When Rebecca Smith founded construction company The A.D. Morgan Corp. in 1989 at the age of 29, she knew she was in for a challenge.
As a young woman leading a group of older men, Smith had to work extra hard for respect. But instead of making her presence felt by pounding her fist and reminding everyone that she was the boss, Smith took the opposite route.
“This ominous power that comes from an ivory tower doesn’t work,” the company’s president says. “I needed to be very tactile, real and in touch with those folks because they needed to find strengths, security and safety, and they needed to feel good about me. Therefore, they needed to know who I was, and showing strength at the same time that you maintain restraint is key.”
Smith followed that philosophy in growing the company — which employs about 50 people — to 2007 revenue of about $75 million.
Smart Business spoke with Smith about how to communicate with employees to stay in touch with them and stay out of the ivory tower.
Be part of the team, but be in charge. You need to be in touch. You need to be very real. You need to lead by example. You need to not be afraid to be constructively critical and leave it in a positive, lesson-oriented message.
You go in, bite with the bad news, step back and leave it on a level of, ‘I know this is not your normal behavior because you are generally such a capable manager,’ or, ‘You are such a capable superintendent, but let’s agree that this particular circumstance can’t continue. So, let’s get back to where you were.’
So, I come in with a message, and I am very clear and very specific and very honest and very direct, but the friendship part is, I’m not going to leave you wounded. I’m going to leave you with the sense that I believe this is a hiccup and not a trend.
Look at an employee’s full body of work. If I see a general malaise in their attitude or a little bit of a flip, cavalier sense, I jump them pretty hard. If they are generally tasking and working and just have made an error or overlooked something, the message is still direct, and it’s very honest. I just don’t keep harping on it.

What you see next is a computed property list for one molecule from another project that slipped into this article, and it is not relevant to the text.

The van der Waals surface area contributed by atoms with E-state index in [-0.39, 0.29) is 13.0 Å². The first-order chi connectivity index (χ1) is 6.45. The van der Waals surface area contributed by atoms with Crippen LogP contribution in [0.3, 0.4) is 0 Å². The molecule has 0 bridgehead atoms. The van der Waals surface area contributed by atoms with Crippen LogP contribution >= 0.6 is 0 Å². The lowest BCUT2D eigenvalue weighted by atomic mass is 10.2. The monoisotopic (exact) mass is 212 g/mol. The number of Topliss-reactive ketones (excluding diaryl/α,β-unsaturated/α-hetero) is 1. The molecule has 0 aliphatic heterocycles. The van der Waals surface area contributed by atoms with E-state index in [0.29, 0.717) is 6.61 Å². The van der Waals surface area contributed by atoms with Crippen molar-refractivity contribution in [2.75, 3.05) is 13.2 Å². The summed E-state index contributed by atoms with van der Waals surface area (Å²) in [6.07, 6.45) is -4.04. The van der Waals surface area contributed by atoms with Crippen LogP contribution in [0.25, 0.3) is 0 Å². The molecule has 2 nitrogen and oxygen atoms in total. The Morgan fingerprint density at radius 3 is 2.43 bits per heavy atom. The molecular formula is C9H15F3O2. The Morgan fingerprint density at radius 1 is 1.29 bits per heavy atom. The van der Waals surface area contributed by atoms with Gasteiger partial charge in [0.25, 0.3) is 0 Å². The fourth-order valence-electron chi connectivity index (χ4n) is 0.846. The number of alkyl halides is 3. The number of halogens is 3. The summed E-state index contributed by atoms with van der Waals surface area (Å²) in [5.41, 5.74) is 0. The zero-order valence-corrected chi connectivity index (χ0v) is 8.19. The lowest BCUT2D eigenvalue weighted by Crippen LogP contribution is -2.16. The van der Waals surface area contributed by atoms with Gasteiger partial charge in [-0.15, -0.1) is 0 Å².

That’s part of that being in touch. You can’t lead from an ivory tower. You have to know what is going on with people. Let’s just say that there was something going on in their personal life that I had been made aware of. If they were not on their game and not necessarily working at their level, I wouldn’t go and lambaste somebody that I knew was struggling personally. I would deal with it a little more sensitively.
But again, look at the overall performance in their job. ‘What’s going on with you? Are you feeling like you’ve got the world licked and you are in charge of you, and that’s the end of the story?’
Then we’re probably going to clip those wings a little bit more to bring it back down to a sense of real. ‘You are a part of this team. You are not the team. You are responsible to perform, although not to perfection. We all accept errors, but this is X, Y, Z unacceptable.’
You have to know where you are going, but then you have to look around you and say, ‘These are people that I am trying to motivate, manage and direct. How do I get them to enjoy my mission? How do I get them to understand?’ Well, in order to do it the very best way, you have to understand each individual.
Communicate the good and the bad. For me, it’s at the core of my being, but I have always wanted to work in an environment [of], ‘Just tell me where I stand. Give me the mission, step back, tell me if I have accomplished it or not’ — that direct, honest, continuing communication.
It’s good in every part of your life. Whether it’s your relationship, whether it’s your business relationship, whether it’s your relationship with outside business interface, it’s all good.
Nobody can ever do better if they don’t understand what they’ve done is either right or wrong, good or bad. How can you, if all you do is you write memos to people’s personnel file when they screw up? How will they ever know when they’ve really done something well, that somebody took notice?
How many of us in our lifetime said, ‘Well, they sure never tapped me on the back when I knocked one out of the ballpark. Boy, I sure don’t hear anything when I brought the job in early.’
Well, that’s not so. We talk about errors, mistakes, oversights and, at the same time, going around the circle talking to the manager or the superintendent. I’ll say, ‘Let me just stop and say thank you because if you guys don’t know this, so-and-so just brought their job in. I will tell you, it is one for us to all sit up and be proud for.’
I really talk about it. It’s good feedback, and it’s the hierarchy of family. It’s the hierarchy of business. It’s the hierarchy of humans. I’ve always thought that people will never work harder when you give them more money, but they’ll work really effectively and be committed to the mission if they get feedback that they are on the right track and doing well. Because who doesn’t love that?
HOW TO REACH: The A.D. Morgan Corp., (813) 832-3033 or www.admorgan.com